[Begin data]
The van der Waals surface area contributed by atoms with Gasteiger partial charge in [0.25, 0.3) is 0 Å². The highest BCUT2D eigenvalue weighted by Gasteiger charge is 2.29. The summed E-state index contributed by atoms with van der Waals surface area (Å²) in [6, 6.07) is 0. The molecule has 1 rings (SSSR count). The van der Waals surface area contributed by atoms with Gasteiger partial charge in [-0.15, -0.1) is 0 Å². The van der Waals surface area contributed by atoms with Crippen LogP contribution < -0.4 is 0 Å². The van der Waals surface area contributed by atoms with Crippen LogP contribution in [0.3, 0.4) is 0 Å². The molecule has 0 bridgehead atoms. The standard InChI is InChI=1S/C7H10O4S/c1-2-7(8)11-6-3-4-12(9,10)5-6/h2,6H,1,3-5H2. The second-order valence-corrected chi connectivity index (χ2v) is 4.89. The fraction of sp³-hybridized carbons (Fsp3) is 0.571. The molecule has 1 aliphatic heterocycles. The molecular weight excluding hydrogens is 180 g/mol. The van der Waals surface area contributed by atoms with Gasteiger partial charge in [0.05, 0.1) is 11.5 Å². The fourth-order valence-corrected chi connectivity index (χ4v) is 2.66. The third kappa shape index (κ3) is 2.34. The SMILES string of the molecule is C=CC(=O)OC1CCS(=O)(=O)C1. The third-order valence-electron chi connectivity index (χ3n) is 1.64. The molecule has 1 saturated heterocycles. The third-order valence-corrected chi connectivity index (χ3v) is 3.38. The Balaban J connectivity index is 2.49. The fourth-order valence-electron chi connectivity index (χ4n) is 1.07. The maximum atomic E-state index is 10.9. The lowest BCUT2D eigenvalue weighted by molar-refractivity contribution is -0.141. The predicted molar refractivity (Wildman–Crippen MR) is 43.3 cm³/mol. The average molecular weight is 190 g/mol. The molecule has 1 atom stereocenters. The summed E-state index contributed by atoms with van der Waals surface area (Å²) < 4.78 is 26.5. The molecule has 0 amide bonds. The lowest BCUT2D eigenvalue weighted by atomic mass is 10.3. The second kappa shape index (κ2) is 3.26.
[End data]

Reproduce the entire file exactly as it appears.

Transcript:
The van der Waals surface area contributed by atoms with Gasteiger partial charge in [0.25, 0.3) is 0 Å². The highest BCUT2D eigenvalue weighted by Gasteiger charge is 2.29. The summed E-state index contributed by atoms with van der Waals surface area (Å²) in [6, 6.07) is 0. The molecule has 1 rings (SSSR count). The van der Waals surface area contributed by atoms with Gasteiger partial charge in [-0.15, -0.1) is 0 Å². The van der Waals surface area contributed by atoms with Crippen LogP contribution < -0.4 is 0 Å². The van der Waals surface area contributed by atoms with Crippen LogP contribution in [0.3, 0.4) is 0 Å². The molecule has 0 bridgehead atoms. The standard InChI is InChI=1S/C7H10O4S/c1-2-7(8)11-6-3-4-12(9,10)5-6/h2,6H,1,3-5H2. The second-order valence-corrected chi connectivity index (χ2v) is 4.89. The fraction of sp³-hybridized carbons (Fsp3) is 0.571. The molecule has 1 aliphatic heterocycles. The molecular weight excluding hydrogens is 180 g/mol. The van der Waals surface area contributed by atoms with Gasteiger partial charge in [0.05, 0.1) is 11.5 Å². The fourth-order valence-corrected chi connectivity index (χ4v) is 2.66. The third kappa shape index (κ3) is 2.34. The SMILES string of the molecule is C=CC(=O)OC1CCS(=O)(=O)C1. The third-order valence-electron chi connectivity index (χ3n) is 1.64. The molecule has 1 saturated heterocycles. The third-order valence-corrected chi connectivity index (χ3v) is 3.38. The Balaban J connectivity index is 2.49. The fourth-order valence-electron chi connectivity index (χ4n) is 1.07. The maximum atomic E-state index is 10.9. The lowest BCUT2D eigenvalue weighted by molar-refractivity contribution is -0.141. The predicted molar refractivity (Wildman–Crippen MR) is 43.3 cm³/mol. The average molecular weight is 190 g/mol. The molecule has 1 atom stereocenters. The summed E-state index contributed by atoms with van der Waals surface area (Å²) < 4.78 is 26.5. The molecule has 0 amide bonds. The lowest BCUT2D eigenvalue weighted by atomic mass is 10.3. The second kappa shape index (κ2) is 3.26.